Arguably, if fascism or totalitarianism comes to the United States, it is more likely to arrive in the guise of “protecting democracy” from Russia or another foreign adversary than from a reality-TV clown like Donald Trump.

The New McCarthyism with its Orwellian-style algorithms might seem like a clever way to neutralize (or maybe even help oust) Trump, but – long after Trump is gone – a structure for letting the neocons and the mainstream media monopolize American political debate might be a far greater threat to both democracy and peace.

Investigative reporter Robert Parry broke many of the Iran-Contra stories for The Associated Press and Newsweek in the 1980s. You can buy his latest book, America’s Stolen Narrative, either in print here or as an e-book (from Amazon and

To Stop War, Do What Katharine Gun Did

Legendary whistleblower Daniel Ellsberg’s advice to stop current and future wars is simple: do what Katharine Gun did, writes Norman Solomon.

By Norman Solomon

Daniel Ellsberg has a message that managers of the warfare state don’t want people to hear.

“If you have information that bears on deception or illegality in pursuing wrongful policies or an aggressive war,” he said in a statement released last week, “don’t wait to put that out and think about it, consider acting in a timely way at whatever cost to yourself…. Do what Katharine Gun did.”

If you don’t know what Katharine Gun did, chalk that up to the media power of the war system.

Ellsberg’s video statement went public as this month began, just before the 15th anniversary of when a British newspaper, the Observer, revealed a secret NSA memo – thanks to Katharine Gun. At the UK’s intelligence agency GCHQ, about 100 people received the same email memo from the National Security Agency on the last day of January 2003, seven weeks before the invasion of Iraq got underway. Only Katharine Gun, at great personal risk, decided to leak the document.

If more people had taken such risks in early 2003, the Iraq War might have been prevented. If more people were willing to take such risks in 2018, the current military slaughter in several nations, mainly funded by U.S. taxpayers, might be curtailed if not stopped. Blockage of information about past whistleblowing deprives the public of inspiring role models.

That’s the kind of reality George Orwell was referring to when he wrote: “Who controls the past controls the future; who controls the present controls the past.”

Fifteen years ago, “I find myself reading on my computer from the Observer the most extraordinary leak, or unauthorized disclosure, of classified information that I’d ever seen,” Ellsberg recalled, “and that definitely included and surpassed my own disclosure of top-secret information, a history of U.S. decision-making in Vietnam years earlier.” The Pentagon Papers whistleblower instantly recognized that, in the Observer article, “I was looking at something that was clearly classified much higher than top secret…. It was an operational cable having to do with how to conduct communications intelligence.”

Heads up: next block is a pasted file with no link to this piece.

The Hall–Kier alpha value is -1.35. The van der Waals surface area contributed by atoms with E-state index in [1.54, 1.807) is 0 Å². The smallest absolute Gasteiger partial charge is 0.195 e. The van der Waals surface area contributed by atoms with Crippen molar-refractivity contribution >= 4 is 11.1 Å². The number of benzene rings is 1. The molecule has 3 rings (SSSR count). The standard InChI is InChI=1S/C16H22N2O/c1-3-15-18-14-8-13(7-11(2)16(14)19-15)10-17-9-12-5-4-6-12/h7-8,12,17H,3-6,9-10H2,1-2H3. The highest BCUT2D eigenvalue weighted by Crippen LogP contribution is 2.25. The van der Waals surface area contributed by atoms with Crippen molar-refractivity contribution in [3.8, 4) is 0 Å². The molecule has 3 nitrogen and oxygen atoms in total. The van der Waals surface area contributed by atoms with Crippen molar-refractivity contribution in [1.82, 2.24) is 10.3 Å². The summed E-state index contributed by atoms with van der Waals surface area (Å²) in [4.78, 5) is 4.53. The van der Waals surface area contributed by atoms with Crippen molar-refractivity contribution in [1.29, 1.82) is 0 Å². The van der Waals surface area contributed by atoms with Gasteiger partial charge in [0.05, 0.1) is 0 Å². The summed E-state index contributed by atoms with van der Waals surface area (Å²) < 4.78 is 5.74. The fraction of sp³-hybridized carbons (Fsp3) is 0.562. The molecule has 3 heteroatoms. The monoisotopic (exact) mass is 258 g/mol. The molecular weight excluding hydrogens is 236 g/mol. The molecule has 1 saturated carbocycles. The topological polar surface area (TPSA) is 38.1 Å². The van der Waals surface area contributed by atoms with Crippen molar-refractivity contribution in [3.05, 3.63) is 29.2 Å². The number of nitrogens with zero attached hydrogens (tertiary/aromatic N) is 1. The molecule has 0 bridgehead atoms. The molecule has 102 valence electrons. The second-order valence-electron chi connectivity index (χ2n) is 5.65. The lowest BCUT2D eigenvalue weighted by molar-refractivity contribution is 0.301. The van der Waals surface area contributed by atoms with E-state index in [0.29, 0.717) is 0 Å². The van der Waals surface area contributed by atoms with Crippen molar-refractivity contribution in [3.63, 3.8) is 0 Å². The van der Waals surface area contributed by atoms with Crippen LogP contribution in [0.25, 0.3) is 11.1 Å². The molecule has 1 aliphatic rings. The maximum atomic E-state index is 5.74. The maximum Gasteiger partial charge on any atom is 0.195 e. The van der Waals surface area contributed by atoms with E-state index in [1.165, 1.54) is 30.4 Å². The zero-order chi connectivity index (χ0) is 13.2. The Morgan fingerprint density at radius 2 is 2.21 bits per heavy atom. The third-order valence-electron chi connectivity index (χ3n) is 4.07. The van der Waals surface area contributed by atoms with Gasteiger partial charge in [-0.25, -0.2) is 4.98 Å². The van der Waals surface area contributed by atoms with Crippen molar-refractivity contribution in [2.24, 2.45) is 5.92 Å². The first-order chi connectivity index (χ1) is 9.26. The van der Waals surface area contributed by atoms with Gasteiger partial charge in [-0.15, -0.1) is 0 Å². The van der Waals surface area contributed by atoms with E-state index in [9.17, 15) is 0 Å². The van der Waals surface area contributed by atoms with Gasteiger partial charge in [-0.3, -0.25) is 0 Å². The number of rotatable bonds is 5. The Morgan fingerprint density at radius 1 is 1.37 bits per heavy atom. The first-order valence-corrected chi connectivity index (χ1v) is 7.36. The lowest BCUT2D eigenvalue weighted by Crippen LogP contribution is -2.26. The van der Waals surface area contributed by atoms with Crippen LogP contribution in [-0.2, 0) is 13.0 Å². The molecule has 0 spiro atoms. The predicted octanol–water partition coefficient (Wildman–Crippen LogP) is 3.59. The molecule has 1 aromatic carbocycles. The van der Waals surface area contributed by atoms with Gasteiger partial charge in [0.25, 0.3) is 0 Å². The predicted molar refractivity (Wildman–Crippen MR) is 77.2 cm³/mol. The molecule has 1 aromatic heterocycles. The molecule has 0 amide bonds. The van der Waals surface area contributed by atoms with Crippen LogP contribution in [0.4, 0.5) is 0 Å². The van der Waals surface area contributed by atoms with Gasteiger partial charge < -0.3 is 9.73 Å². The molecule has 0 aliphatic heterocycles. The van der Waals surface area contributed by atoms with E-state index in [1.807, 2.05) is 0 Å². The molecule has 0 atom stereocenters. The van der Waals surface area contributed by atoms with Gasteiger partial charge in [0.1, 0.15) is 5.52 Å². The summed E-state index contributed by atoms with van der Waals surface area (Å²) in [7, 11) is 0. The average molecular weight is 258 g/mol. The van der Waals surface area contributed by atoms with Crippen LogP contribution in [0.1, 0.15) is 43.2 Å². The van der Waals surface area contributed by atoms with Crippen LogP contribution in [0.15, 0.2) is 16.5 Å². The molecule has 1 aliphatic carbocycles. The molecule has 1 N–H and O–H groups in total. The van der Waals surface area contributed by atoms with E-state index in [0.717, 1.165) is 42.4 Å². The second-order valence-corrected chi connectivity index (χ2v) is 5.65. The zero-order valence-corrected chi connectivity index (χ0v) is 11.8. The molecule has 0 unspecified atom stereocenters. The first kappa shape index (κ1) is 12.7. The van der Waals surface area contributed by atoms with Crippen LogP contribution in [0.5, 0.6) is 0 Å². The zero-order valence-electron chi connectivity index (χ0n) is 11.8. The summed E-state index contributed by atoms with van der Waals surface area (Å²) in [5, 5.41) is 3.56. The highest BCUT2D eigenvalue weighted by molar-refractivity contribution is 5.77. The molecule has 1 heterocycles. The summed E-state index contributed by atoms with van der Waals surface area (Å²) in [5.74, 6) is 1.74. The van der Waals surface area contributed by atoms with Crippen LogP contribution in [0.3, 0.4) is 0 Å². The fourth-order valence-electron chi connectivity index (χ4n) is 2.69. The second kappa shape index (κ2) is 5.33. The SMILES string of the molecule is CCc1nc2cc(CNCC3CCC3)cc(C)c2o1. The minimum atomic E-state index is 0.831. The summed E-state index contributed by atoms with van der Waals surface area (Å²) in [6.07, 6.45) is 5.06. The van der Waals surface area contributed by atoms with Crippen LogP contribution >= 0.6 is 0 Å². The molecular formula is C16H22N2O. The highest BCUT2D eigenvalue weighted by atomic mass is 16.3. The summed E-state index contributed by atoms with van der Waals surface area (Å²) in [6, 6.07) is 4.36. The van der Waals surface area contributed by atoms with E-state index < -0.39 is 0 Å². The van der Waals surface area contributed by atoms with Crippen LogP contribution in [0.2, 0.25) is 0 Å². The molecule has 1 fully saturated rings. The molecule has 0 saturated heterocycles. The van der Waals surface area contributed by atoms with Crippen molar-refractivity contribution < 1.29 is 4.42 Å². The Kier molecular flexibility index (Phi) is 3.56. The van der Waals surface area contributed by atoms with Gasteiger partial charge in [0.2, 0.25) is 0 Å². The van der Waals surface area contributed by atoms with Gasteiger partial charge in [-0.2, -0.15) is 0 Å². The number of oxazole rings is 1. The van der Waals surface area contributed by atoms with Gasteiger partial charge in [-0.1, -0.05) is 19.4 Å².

What Ellsberg read in the newspaper story “was a cable from the NSA asking GCHQ to help in the intercepting of communications, and that implied both office and home communications, of every member of the Security Council of the UN. Now, why would NSA need GCHQ to do that? Because a condition of having the UN headquarters and the Security Council in the U.S. in New York was that the U.S. intelligence agencies promised or were required not to conduct intelligence on members of the UN. Well, of course they want that. So, they rely on their allies, the buddies, in the British to commit these criminal acts for them. And with this clearly I thought someone very high in access in Britain intelligence services must dissent from what was already clear the path to an illegal war.”

But actually, the leak didn’t come from “someone very high” in GCHQ. The whistleblower turned out to be a 28-year-old linguist and analyst at the agency, Katharine Gun, who had chosen to intervene against the march to war.

As Gun has recounted, she and other GCHQ employees “received an email from a senior official at the National Security Agency. It said the agency was ‘mounting a surge particularly directed at the UN Security Council members,’ and that it wanted ‘the whole gamut of information that could give U.S. policymakers an edge in obtaining results favorable to U.S. goals or to head off surprises.’”

In other words, the U.S. and British governments wanted to eavesdrop on key UN delegations and then manipulate or even blackmail them into voting for war.

Katharine Gun took action: “I was furious when I read that email and leaked it. Soon afterwards, when the Observer ran a front-page story – ‘U.S. dirty tricks to win vote on Iraq war’ – I confessed to the leak and was arrested on suspicion of the breach of section 1 of the Official Secrets Act.”